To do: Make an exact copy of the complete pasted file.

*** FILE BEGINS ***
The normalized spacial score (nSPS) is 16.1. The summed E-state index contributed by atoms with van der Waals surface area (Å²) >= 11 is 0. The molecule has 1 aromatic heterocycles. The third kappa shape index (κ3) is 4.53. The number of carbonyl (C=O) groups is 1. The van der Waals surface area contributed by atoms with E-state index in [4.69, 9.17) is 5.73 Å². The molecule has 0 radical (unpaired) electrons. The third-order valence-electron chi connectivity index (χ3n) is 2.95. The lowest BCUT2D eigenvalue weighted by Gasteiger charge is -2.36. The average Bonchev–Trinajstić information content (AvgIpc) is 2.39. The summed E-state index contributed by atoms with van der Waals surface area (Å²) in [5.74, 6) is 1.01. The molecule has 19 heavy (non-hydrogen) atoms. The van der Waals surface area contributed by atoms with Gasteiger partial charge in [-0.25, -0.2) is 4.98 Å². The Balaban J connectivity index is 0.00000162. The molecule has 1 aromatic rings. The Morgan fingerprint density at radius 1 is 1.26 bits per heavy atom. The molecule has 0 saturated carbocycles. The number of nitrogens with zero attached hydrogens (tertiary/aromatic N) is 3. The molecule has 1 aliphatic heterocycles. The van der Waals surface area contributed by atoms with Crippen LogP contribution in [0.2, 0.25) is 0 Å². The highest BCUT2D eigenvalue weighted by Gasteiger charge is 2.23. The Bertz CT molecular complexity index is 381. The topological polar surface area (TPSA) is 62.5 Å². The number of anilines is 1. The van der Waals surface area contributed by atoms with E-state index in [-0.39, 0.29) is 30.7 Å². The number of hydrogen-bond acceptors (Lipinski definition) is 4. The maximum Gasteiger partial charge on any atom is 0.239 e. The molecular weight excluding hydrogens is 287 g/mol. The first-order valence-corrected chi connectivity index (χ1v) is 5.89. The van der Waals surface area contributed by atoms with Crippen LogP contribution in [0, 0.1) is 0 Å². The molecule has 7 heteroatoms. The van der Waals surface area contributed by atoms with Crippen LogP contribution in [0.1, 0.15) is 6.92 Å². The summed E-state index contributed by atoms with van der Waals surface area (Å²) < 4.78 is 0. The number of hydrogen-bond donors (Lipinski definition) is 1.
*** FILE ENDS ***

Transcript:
The normalized spacial score (nSPS) is 16.1. The summed E-state index contributed by atoms with van der Waals surface area (Å²) >= 11 is 0. The molecule has 1 aromatic heterocycles. The third kappa shape index (κ3) is 4.53. The number of carbonyl (C=O) groups is 1. The van der Waals surface area contributed by atoms with E-state index in [4.69, 9.17) is 5.73 Å². The molecule has 0 radical (unpaired) electrons. The third-order valence-electron chi connectivity index (χ3n) is 2.95. The lowest BCUT2D eigenvalue weighted by Gasteiger charge is -2.36. The average Bonchev–Trinajstić information content (AvgIpc) is 2.39. The summed E-state index contributed by atoms with van der Waals surface area (Å²) in [5.74, 6) is 1.01. The molecule has 19 heavy (non-hydrogen) atoms. The van der Waals surface area contributed by atoms with Gasteiger partial charge in [-0.25, -0.2) is 4.98 Å². The Balaban J connectivity index is 0.00000162. The molecule has 1 aromatic rings. The Morgan fingerprint density at radius 1 is 1.26 bits per heavy atom. The molecule has 0 saturated carbocycles. The number of nitrogens with zero attached hydrogens (tertiary/aromatic N) is 3. The molecule has 1 aliphatic heterocycles. The van der Waals surface area contributed by atoms with Crippen LogP contribution in [0.2, 0.25) is 0 Å². The highest BCUT2D eigenvalue weighted by Gasteiger charge is 2.23. The Bertz CT molecular complexity index is 381. The topological polar surface area (TPSA) is 62.5 Å². The number of anilines is 1. The van der Waals surface area contributed by atoms with E-state index in [-0.39, 0.29) is 30.7 Å². The number of hydrogen-bond acceptors (Lipinski definition) is 4. The maximum Gasteiger partial charge on any atom is 0.239 e. The molecular weight excluding hydrogens is 287 g/mol. The first-order valence-corrected chi connectivity index (χ1v) is 5.89. The van der Waals surface area contributed by atoms with Crippen LogP contribution in [0, 0.1) is 0 Å². The molecule has 7 heteroatoms. The van der Waals surface area contributed by atoms with Crippen LogP contribution in [0.1, 0.15) is 6.92 Å². The summed E-state index contributed by atoms with van der Waals surface area (Å²) < 4.78 is 0. The number of hydrogen-bond donors (Lipinski definition) is 1.